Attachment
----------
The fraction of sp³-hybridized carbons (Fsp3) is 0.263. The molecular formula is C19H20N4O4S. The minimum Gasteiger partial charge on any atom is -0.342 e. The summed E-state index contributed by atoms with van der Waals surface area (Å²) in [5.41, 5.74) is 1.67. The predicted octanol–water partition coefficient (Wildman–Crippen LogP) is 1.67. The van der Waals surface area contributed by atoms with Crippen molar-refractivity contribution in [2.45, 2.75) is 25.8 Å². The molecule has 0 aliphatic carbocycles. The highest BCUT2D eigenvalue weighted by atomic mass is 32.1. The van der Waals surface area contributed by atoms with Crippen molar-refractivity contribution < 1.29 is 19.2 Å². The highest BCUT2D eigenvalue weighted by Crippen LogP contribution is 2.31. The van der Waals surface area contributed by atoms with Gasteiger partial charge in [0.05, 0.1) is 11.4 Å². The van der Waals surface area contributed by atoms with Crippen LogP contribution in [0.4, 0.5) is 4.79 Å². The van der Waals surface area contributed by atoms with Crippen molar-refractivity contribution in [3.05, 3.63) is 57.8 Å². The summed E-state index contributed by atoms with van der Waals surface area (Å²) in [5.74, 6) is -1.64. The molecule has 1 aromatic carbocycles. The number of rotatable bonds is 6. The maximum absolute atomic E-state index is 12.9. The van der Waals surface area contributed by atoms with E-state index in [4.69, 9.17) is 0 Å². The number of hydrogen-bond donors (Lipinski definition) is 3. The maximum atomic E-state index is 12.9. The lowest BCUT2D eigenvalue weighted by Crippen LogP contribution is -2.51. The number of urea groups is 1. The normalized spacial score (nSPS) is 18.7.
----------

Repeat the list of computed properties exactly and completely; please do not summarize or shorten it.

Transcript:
The fraction of sp³-hybridized carbons (Fsp3) is 0.263. The molecular formula is C19H20N4O4S. The minimum Gasteiger partial charge on any atom is -0.342 e. The summed E-state index contributed by atoms with van der Waals surface area (Å²) in [5.41, 5.74) is 1.67. The predicted octanol–water partition coefficient (Wildman–Crippen LogP) is 1.67. The van der Waals surface area contributed by atoms with Crippen molar-refractivity contribution in [2.45, 2.75) is 25.8 Å². The molecule has 0 aliphatic carbocycles. The highest BCUT2D eigenvalue weighted by atomic mass is 32.1. The van der Waals surface area contributed by atoms with Crippen molar-refractivity contribution < 1.29 is 19.2 Å². The highest BCUT2D eigenvalue weighted by Crippen LogP contribution is 2.31. The van der Waals surface area contributed by atoms with Gasteiger partial charge in [0.05, 0.1) is 11.4 Å². The van der Waals surface area contributed by atoms with Crippen LogP contribution in [0.4, 0.5) is 4.79 Å². The van der Waals surface area contributed by atoms with Crippen molar-refractivity contribution in [3.05, 3.63) is 57.8 Å². The summed E-state index contributed by atoms with van der Waals surface area (Å²) in [5.74, 6) is -1.64. The molecule has 1 aromatic carbocycles. The number of rotatable bonds is 6. The maximum absolute atomic E-state index is 12.9. The van der Waals surface area contributed by atoms with E-state index in [4.69, 9.17) is 0 Å². The number of hydrogen-bond donors (Lipinski definition) is 3. The maximum atomic E-state index is 12.9. The lowest BCUT2D eigenvalue weighted by Crippen LogP contribution is -2.51. The number of urea groups is 1. The normalized spacial score (nSPS) is 18.7.